A recent post in this blog surveyed the landscape at what has become the de-facto retail outlet for boardgames, the discount store (Target, Wal*Mart). There was a time when one went to a dedicated toy and game retail outlet like Toys R Us or K&B to buy boardgames– indeed, I can boast of having found several Avalon Hill classic wargames at a K&B, for five bucks each, including Basic Squad Leader. But that was long ago, and far away. Toy stores are fragile entities on the retail landscape– Toys R Us being the last big retail store chain dedicated strictly to toys and games that I know of. Toy and Game stores have hit upon lean times lately– I read somewhere that there was a time when Toys R US would cycle through the cash equivalent of a entire store’s worth of inventory in ONE YEAR, that’s without a lot of fire sales. Nowadays a toy store faces stiff competition in discount general stores like Target and Wal Mart. So I don’t expect to find boardgames at toy stores beyond the stale core inventory selections and same ol same ol Parker Brothers “favorites” like Monopoly, Scrabble, etc. Discount chains have little reason to be innovative with their inventory as long as they make up for lack of choice with quantity of sales.
So the successful game stores of interest in the future will likely be part of a retail operation that is general, in that it sells games as one of many non-game sidelines, and innovative, meaning it has buyers that really understand boardgaming. I was reasonably surprised to find a boardgame section in the local Barnes and Noble bookstore the other night that fits that description exactly:
This isn’t an all-encompassing selection by any means, and would probably have the hipster elite of Boardgamegeek guffawing at the basic selection displayed, but there’s a lot of promise evident here, I think. This selection isn’t perfunctory like the one in the Target picture I recently posted. I don’t see any of the same boring old Hasbro core collection choices. There’s not a game of Scrabble, Monopoly or (regular) Risk in sight. This is just ONE section of a multi-section game selection, with children’s games on one shelf, puzzle style games on another, and more family friendly games on another. The shelf pictured is the far end, the “Family Strategy” section. If you follow the gaming industry, you will note several big sellers from 2011 that appeared on many Top-Ten roundup shows, including Dixit, Risk Legacy, Elder Sign, Mansions of Madness and Survive. There are also older games with big cult followings, such as Arkham Horror, Dominion & several expansions, Talisman and Settlers of Cataan and several expansions. This is a thoughtful selection demonstrating retail buyer innovation and knowledge. The buyer that made these purchases didn’t gamble on a fad, nor did he or she approach this purchase without doing some homework first. I would not be surprised if they are a member of boardgamegeek from what I’m seeing here. Perhaps big bookstores like Barnes and Noble (and formerly the much missed Borders Books) will be the way of the future for retail availability of games that are a step above the standard Parker Brothers/Hasbro core inventory list. I certainly hope so. Not everyone has a so-called friendly little brick and mortar game store in their neighborhood.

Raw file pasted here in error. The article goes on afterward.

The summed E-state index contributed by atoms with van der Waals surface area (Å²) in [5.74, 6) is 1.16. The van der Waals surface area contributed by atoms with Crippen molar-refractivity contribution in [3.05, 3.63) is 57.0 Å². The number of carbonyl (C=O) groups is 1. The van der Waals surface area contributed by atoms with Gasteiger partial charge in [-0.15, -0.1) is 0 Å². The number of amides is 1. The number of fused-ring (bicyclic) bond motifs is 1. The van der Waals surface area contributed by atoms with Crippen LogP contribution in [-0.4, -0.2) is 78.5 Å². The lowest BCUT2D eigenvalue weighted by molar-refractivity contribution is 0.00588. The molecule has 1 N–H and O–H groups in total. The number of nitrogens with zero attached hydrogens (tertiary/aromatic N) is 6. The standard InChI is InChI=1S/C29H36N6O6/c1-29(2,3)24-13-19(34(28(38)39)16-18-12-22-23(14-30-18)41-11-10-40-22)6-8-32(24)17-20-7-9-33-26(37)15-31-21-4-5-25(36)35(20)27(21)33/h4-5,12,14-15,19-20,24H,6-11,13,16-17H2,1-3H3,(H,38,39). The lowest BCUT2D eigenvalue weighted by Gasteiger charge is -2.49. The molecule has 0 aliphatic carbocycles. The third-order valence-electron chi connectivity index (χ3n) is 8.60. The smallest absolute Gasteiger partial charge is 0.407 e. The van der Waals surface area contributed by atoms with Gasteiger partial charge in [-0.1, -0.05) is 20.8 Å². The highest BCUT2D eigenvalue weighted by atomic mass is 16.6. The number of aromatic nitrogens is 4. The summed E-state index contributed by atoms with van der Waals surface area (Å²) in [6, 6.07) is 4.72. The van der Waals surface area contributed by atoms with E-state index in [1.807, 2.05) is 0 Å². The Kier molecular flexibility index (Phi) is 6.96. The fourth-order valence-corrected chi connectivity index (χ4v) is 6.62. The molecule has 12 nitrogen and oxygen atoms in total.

- Boardgames will never be a cultural phenomenon. Sorry, Ghost of George Parker… (misternizz.wordpress.com)
- Has the Sun set on the Friendly Little Game Store? (misternizz.wordpress.com)
- What Wal-Mart and Costco Tell Us About the Economy; Report by Profit Confidential (prweb.com)
- Hobby & Toy Stores Market Research Report Now Available from IBISWorld (prweb.com)
- The G*M*S Magazine Podcast #29. The Boardgame Edition. from G*M*S Magazine (gmsmagazine.com)
- Neighborhood Toy Store Launches Innovative Online Experience, Takes on Amazon (prweb.com)